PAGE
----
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“Ask a Priest: What If My Co-worker Gets on My Nerves?”
Q: I’m a new Catholic. At work, my ambulance partner often does things that get under my skin or she intentionally tries to get on my nerves. She has told me that I was a bad partner. Some days she doesn’t even talk to me for the whole 14-hour shift. I’ve found that this often leads me into the trap of becoming resentful and asking things like, “If you don’t like working with me, why haven’t you asked for a new partner?” She also used to be a Catholic, but has since rejected it and, knowing Catholic doctrine, intentionally points out beautiful nurses in hospitals as a joke to tempt me into sin. Is my resentfulness at points and my sometimes passive-aggressive behavior in frustration mortal sin, over and over again? – A.
Answered by Fr. Edward McIlmail, LC
A: I’m sorry to hear about the situation. The fact that your partner is a fallen-away Catholic, gives you the silent treatment for 14 hours at a stretch, and tries to tempt you about the nurses, is a sign that she has deep problems of her own.
I won’t try to guess what those problems might be. But perhaps a few observations might help.
First, try to remember that your partner is a beloved daughter of God. Jesus suffered and died for her on a cross, and he only wants her happiness and holiness. This will help you to view her from Our Lord’s perspective and with more compassion.
Second, it’s no coincidence that you are her work partner. Perhaps Our Lord has you by her side to influence her in a positive way. So, you want to see her as someone who needs to be evangelized.
Your charity could help bring her back to the faith. Your e-mail implies that she tempts you precisely because she knows you are Catholic, and a new one at that. Catholicism might still mean something to her. Her “humor” might be a way of trying to ease her own conscience about her relationship with the faith.
Third, and this follows on the previous point: try to see this woman as part of your mission in life. You are here to bring her the love of Christ.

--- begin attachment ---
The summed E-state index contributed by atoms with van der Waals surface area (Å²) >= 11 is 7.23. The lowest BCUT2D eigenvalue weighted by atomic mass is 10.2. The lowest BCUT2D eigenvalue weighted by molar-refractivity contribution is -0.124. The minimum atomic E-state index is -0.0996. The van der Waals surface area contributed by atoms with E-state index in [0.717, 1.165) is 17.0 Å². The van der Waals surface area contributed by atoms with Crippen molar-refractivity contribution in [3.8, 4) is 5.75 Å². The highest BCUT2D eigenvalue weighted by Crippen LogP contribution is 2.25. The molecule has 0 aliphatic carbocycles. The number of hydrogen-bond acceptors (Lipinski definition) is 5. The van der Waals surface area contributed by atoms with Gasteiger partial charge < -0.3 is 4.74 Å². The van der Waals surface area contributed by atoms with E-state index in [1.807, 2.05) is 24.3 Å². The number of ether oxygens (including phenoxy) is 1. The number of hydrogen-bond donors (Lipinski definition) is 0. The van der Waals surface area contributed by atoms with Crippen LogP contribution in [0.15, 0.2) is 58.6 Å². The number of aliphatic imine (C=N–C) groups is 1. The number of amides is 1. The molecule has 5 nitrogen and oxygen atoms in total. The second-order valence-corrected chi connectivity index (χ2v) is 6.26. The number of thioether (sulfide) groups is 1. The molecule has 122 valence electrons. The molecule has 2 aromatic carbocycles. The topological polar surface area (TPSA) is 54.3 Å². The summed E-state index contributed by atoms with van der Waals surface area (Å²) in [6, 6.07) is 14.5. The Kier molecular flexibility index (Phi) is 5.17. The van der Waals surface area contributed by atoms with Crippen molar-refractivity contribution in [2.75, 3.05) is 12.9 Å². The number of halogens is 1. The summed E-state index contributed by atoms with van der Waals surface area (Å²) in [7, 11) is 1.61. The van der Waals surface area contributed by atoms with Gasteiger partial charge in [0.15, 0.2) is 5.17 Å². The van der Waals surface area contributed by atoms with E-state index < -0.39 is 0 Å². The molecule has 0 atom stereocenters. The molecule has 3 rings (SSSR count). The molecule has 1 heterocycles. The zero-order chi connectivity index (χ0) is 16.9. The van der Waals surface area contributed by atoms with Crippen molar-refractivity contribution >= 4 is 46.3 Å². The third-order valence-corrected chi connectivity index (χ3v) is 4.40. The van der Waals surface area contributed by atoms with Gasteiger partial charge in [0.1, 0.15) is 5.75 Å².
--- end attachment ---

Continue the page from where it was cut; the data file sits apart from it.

God doesn’t allow difficulties in our life unless he can bring something good out of it. This partner, oddly enough, could be your path to holiness. “Do not be conquered by evil but conquer evil with good” (Romans 12:21).
Fourth, try to be objective and see if there is anything you might be doing that rubbed your partner the wrong way. You mention that she said you were a bad partner.
What does all of the above mean in practice?
It means praying for her each day. It means being proactive in your charity with her. You might thank her or compliment her on little things she does during the day — the extra service she shows toward a patient, for instance.
Make a point of not saying anything negative toward her. Try to maintain an atmosphere of Christ-like love as much as possible.
As for your passive aggressive behavior: Try to work on fortitude and assertiveness. Avoid the temptation to do anything that seems sneaky or underhanded. Instead, say what needs to be said, gently but firmly. And be quick to apologize when you are at fault.
If you need to take anything to the confessional, by all means do so.
As for the gravity of the sin in every situation, that is hard to tell. Suffice it to say by trying to cultivate your prayer life and sacramental life, and by working on charity, you will open yourself to God’s grace and go a long way in taming the anger.
One other consideration: Your ability to work as a team could impact the quality of care you give to patients. If the tensions drag on, you might want to approach your supervisor about a change of partner, at least for the sake of the patients.
In any case, you can still pray for your partner. That can help to bring the healing she needs.
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